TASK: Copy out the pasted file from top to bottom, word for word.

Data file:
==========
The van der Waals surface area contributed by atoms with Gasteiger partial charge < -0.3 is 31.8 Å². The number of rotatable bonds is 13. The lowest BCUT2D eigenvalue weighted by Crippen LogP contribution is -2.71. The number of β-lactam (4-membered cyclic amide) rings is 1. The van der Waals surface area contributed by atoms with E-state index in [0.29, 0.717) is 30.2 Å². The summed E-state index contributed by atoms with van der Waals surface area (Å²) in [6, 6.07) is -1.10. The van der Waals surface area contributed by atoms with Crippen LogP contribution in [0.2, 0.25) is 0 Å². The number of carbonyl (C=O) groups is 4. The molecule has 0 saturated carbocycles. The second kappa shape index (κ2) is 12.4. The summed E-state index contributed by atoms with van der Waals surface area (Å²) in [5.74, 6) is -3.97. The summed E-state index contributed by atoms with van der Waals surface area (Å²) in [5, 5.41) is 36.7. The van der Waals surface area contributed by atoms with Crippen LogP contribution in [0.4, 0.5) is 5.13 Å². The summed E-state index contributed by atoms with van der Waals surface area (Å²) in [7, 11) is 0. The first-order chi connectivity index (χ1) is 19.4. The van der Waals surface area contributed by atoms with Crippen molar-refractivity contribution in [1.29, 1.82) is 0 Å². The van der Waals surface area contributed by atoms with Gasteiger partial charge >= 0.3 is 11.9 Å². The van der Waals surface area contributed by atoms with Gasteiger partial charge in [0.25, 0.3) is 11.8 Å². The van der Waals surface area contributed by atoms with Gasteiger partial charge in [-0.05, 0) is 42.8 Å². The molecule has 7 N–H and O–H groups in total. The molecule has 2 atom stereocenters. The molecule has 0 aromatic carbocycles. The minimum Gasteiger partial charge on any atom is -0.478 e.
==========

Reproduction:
The van der Waals surface area contributed by atoms with Gasteiger partial charge < -0.3 is 31.8 Å². The number of rotatable bonds is 13. The lowest BCUT2D eigenvalue weighted by Crippen LogP contribution is -2.71. The number of β-lactam (4-membered cyclic amide) rings is 1. The van der Waals surface area contributed by atoms with E-state index in [0.29, 0.717) is 30.2 Å². The summed E-state index contributed by atoms with van der Waals surface area (Å²) in [6, 6.07) is -1.10. The van der Waals surface area contributed by atoms with Crippen LogP contribution in [0.2, 0.25) is 0 Å². The number of carbonyl (C=O) groups is 4. The molecule has 0 saturated carbocycles. The second kappa shape index (κ2) is 12.4. The summed E-state index contributed by atoms with van der Waals surface area (Å²) in [5.74, 6) is -3.97. The summed E-state index contributed by atoms with van der Waals surface area (Å²) in [5, 5.41) is 36.7. The van der Waals surface area contributed by atoms with Crippen LogP contribution in [0.4, 0.5) is 5.13 Å². The summed E-state index contributed by atoms with van der Waals surface area (Å²) in [7, 11) is 0. The first-order chi connectivity index (χ1) is 19.4. The van der Waals surface area contributed by atoms with Crippen molar-refractivity contribution in [1.29, 1.82) is 0 Å². The van der Waals surface area contributed by atoms with Gasteiger partial charge >= 0.3 is 11.9 Å². The van der Waals surface area contributed by atoms with Gasteiger partial charge in [0.25, 0.3) is 11.8 Å². The van der Waals surface area contributed by atoms with Gasteiger partial charge in [-0.05, 0) is 42.8 Å². The molecule has 7 N–H and O–H groups in total. The molecule has 2 atom stereocenters. The molecule has 0 aromatic carbocycles. The minimum Gasteiger partial charge on any atom is -0.478 e.